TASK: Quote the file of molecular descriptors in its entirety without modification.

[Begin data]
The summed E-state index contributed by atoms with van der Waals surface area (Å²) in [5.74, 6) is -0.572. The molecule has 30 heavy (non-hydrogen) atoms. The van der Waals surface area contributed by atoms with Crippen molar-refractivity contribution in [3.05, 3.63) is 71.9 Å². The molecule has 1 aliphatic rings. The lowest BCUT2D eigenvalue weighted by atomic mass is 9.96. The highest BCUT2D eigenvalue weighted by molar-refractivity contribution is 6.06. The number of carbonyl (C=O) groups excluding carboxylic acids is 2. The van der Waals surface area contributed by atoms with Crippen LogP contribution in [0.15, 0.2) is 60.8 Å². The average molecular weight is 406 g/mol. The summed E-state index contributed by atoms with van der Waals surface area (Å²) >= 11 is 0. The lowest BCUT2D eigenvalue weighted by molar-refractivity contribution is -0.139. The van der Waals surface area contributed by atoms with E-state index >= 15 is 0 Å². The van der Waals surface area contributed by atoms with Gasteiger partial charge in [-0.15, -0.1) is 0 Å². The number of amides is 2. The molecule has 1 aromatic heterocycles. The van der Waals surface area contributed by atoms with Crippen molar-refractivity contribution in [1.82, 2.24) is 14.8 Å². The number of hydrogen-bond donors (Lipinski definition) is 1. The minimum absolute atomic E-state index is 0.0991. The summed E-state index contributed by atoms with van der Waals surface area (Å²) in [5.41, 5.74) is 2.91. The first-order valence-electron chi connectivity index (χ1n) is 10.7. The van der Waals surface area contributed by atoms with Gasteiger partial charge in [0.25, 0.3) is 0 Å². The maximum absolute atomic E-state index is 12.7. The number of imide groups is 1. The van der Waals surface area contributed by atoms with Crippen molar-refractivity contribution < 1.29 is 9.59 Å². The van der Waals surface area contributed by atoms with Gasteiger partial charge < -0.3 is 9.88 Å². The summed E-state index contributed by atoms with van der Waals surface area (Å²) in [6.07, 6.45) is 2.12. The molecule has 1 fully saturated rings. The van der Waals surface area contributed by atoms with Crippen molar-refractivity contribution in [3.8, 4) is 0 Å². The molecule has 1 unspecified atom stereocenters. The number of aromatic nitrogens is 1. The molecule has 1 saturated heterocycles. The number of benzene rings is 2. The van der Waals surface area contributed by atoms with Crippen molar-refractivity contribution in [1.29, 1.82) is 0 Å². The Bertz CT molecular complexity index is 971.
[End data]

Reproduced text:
The summed E-state index contributed by atoms with van der Waals surface area (Å²) in [5.74, 6) is -0.572. The molecule has 30 heavy (non-hydrogen) atoms. The van der Waals surface area contributed by atoms with Crippen molar-refractivity contribution in [3.05, 3.63) is 71.9 Å². The molecule has 1 aliphatic rings. The lowest BCUT2D eigenvalue weighted by atomic mass is 9.96. The highest BCUT2D eigenvalue weighted by molar-refractivity contribution is 6.06. The number of carbonyl (C=O) groups excluding carboxylic acids is 2. The van der Waals surface area contributed by atoms with Crippen LogP contribution in [0.15, 0.2) is 60.8 Å². The average molecular weight is 406 g/mol. The summed E-state index contributed by atoms with van der Waals surface area (Å²) >= 11 is 0. The lowest BCUT2D eigenvalue weighted by molar-refractivity contribution is -0.139. The van der Waals surface area contributed by atoms with E-state index >= 15 is 0 Å². The van der Waals surface area contributed by atoms with Gasteiger partial charge in [-0.15, -0.1) is 0 Å². The number of amides is 2. The molecule has 1 aromatic heterocycles. The van der Waals surface area contributed by atoms with Crippen molar-refractivity contribution in [1.82, 2.24) is 14.8 Å². The number of hydrogen-bond donors (Lipinski definition) is 1. The minimum absolute atomic E-state index is 0.0991. The summed E-state index contributed by atoms with van der Waals surface area (Å²) in [5.41, 5.74) is 2.91. The first-order valence-electron chi connectivity index (χ1n) is 10.7. The van der Waals surface area contributed by atoms with Gasteiger partial charge in [0.25, 0.3) is 0 Å². The maximum absolute atomic E-state index is 12.7. The number of imide groups is 1. The van der Waals surface area contributed by atoms with Crippen molar-refractivity contribution < 1.29 is 9.59 Å². The van der Waals surface area contributed by atoms with Gasteiger partial charge < -0.3 is 9.88 Å². The summed E-state index contributed by atoms with van der Waals surface area (Å²) in [6.07, 6.45) is 2.12. The molecule has 1 fully saturated rings. The van der Waals surface area contributed by atoms with Crippen molar-refractivity contribution in [3.8, 4) is 0 Å². The molecule has 1 unspecified atom stereocenters. The number of aromatic nitrogens is 1. The molecule has 1 saturated heterocycles. The number of benzene rings is 2. The van der Waals surface area contributed by atoms with Crippen molar-refractivity contribution in [1.29, 1.82) is 0 Å². The Bertz CT molecular complexity index is 971.